Using Ambient Audio To Serve-Up Social and Interactive Television

What I plan to do in the forthcoming days is post a regular sequence of smaller posts, all of which will hopefully cover a user-centred topic. In the past couple of weeks I’ve amassed a Targus case full of printed blog articles (I know, I know, think of the trees…), magazine columns and jotted notes about podcasts all of which I’ve intended to post about.

Regular readers and colleagues will know I’m not the greatest ‘completer finisher’ on the planet and am full of good intentions so here’s my chance to produce a consistent, topic-focussed output.

Using Ambient Audio To Serve-Up Social and Interactive Television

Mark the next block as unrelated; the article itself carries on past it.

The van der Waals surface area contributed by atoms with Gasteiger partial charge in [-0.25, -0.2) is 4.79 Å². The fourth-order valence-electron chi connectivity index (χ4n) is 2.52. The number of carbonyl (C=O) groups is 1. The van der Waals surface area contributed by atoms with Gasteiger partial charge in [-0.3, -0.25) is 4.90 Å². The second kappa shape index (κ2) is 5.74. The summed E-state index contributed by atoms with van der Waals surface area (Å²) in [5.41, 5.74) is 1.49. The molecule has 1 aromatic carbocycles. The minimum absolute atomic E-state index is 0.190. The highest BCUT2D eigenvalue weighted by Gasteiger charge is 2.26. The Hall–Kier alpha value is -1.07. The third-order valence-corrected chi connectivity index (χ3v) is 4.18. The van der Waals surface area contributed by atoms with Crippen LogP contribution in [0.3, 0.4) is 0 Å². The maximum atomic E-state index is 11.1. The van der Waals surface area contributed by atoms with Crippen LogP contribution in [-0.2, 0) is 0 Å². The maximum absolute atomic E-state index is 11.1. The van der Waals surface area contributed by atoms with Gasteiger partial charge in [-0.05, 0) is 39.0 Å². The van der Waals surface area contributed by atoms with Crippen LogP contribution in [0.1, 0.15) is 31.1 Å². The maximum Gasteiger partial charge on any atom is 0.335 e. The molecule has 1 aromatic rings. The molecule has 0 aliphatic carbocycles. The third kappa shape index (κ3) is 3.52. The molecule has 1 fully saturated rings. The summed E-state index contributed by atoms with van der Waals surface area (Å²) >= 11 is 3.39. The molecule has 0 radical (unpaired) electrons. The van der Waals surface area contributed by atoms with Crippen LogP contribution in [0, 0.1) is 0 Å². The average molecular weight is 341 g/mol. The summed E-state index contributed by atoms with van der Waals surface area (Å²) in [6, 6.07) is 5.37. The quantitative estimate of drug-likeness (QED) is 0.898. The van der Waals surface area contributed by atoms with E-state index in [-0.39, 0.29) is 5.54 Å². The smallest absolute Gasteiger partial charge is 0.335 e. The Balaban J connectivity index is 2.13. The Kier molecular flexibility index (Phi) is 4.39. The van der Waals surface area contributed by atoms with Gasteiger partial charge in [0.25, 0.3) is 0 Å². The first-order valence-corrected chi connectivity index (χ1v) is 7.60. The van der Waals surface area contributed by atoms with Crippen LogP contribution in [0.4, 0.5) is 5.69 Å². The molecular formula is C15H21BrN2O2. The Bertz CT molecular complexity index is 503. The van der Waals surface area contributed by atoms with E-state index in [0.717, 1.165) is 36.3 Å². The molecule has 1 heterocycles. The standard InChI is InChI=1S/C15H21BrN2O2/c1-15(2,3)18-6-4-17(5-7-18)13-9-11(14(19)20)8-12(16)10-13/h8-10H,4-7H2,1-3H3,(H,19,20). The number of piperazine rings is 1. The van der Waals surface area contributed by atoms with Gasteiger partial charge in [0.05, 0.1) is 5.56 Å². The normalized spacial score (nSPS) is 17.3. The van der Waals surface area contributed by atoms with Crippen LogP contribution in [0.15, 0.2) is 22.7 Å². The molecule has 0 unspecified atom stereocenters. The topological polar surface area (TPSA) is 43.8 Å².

Xan passed me an article this month that (despite being a little too CompSci for my simple brain) introduced me to the work of Michael Fink (Univ. of Jerusalem), Michele Covell and Shumeet Baluja (Google Research). The premise, in a nutshell, is to use your laptop’s on board microphone to record the audio of the TV programme you’re watching and match that to a database of broadcasted material to serve up relevant media content from the web. This is quite clever stuff. In the same way that you can point your mobile to a speaker and send music audio to Shazam for identification, this system identifies broadcast content in real-time. There are a host of privacy issues and technical problems that the paper covers, and I’m not going to. I wanted to think more about the social element of this tool. There’s a host of personalisation, tagging and social networking stuff that can be thrown into the mix here. Imagine, for example, watching your favourite sitcom/drama/film and identifying that at that moment 20 other people were watching it too, you could chat about it via Skype or instant messaging or you could add tags to the content to identify places, objects, fashion etc. ABC drama ‘Lost’ is a great example, the online experience for the show is vast and tying this directly to the action feels neater in this model than it would via existing interactive TV channels (red-button etc.) Have a read of their paper and add your comments to this post by clicking ‘comments’ below.

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